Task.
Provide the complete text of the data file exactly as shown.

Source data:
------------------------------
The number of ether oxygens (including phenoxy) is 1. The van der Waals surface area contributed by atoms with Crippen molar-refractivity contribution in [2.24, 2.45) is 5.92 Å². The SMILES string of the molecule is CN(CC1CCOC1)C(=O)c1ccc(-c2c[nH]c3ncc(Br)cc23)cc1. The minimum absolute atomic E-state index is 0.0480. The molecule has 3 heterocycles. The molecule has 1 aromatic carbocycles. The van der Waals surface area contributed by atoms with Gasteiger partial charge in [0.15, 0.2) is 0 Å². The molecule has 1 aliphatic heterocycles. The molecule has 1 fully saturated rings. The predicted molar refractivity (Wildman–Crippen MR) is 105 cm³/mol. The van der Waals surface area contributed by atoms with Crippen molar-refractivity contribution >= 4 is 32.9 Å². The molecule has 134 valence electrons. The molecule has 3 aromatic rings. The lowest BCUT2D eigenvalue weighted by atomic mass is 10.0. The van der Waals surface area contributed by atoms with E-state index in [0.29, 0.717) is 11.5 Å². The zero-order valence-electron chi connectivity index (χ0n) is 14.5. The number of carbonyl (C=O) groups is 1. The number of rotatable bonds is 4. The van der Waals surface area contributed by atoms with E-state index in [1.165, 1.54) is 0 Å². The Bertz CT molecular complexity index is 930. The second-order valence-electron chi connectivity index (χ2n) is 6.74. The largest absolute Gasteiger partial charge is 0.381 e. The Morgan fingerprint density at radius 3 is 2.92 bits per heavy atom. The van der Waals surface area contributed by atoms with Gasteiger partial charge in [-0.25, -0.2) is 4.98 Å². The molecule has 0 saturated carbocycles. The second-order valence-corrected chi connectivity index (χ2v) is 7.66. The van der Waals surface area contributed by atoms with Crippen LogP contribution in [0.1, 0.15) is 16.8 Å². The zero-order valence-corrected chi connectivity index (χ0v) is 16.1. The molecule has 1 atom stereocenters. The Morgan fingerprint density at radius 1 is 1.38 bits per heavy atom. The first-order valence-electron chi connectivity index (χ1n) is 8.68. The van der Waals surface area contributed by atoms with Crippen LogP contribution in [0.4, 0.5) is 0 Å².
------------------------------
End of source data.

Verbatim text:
The number of ether oxygens (including phenoxy) is 1. The van der Waals surface area contributed by atoms with Crippen molar-refractivity contribution in [2.24, 2.45) is 5.92 Å². The SMILES string of the molecule is CN(CC1CCOC1)C(=O)c1ccc(-c2c[nH]c3ncc(Br)cc23)cc1. The minimum absolute atomic E-state index is 0.0480. The molecule has 3 heterocycles. The molecule has 1 aromatic carbocycles. The van der Waals surface area contributed by atoms with Gasteiger partial charge in [0.15, 0.2) is 0 Å². The molecule has 1 aliphatic heterocycles. The molecule has 1 fully saturated rings. The predicted molar refractivity (Wildman–Crippen MR) is 105 cm³/mol. The van der Waals surface area contributed by atoms with Crippen molar-refractivity contribution >= 4 is 32.9 Å². The molecule has 134 valence electrons. The molecule has 3 aromatic rings. The lowest BCUT2D eigenvalue weighted by atomic mass is 10.0. The van der Waals surface area contributed by atoms with E-state index in [0.29, 0.717) is 11.5 Å². The zero-order valence-electron chi connectivity index (χ0n) is 14.5. The number of carbonyl (C=O) groups is 1. The number of rotatable bonds is 4. The van der Waals surface area contributed by atoms with E-state index in [1.165, 1.54) is 0 Å². The Bertz CT molecular complexity index is 930. The second-order valence-electron chi connectivity index (χ2n) is 6.74. The largest absolute Gasteiger partial charge is 0.381 e. The Morgan fingerprint density at radius 3 is 2.92 bits per heavy atom. The van der Waals surface area contributed by atoms with Gasteiger partial charge in [-0.25, -0.2) is 4.98 Å². The molecule has 0 saturated carbocycles. The second-order valence-corrected chi connectivity index (χ2v) is 7.66. The van der Waals surface area contributed by atoms with Crippen LogP contribution in [0.1, 0.15) is 16.8 Å². The zero-order valence-corrected chi connectivity index (χ0v) is 16.1. The molecule has 1 atom stereocenters. The Morgan fingerprint density at radius 1 is 1.38 bits per heavy atom. The first-order valence-electron chi connectivity index (χ1n) is 8.68. The van der Waals surface area contributed by atoms with Crippen LogP contribution in [0.4, 0.5) is 0 Å².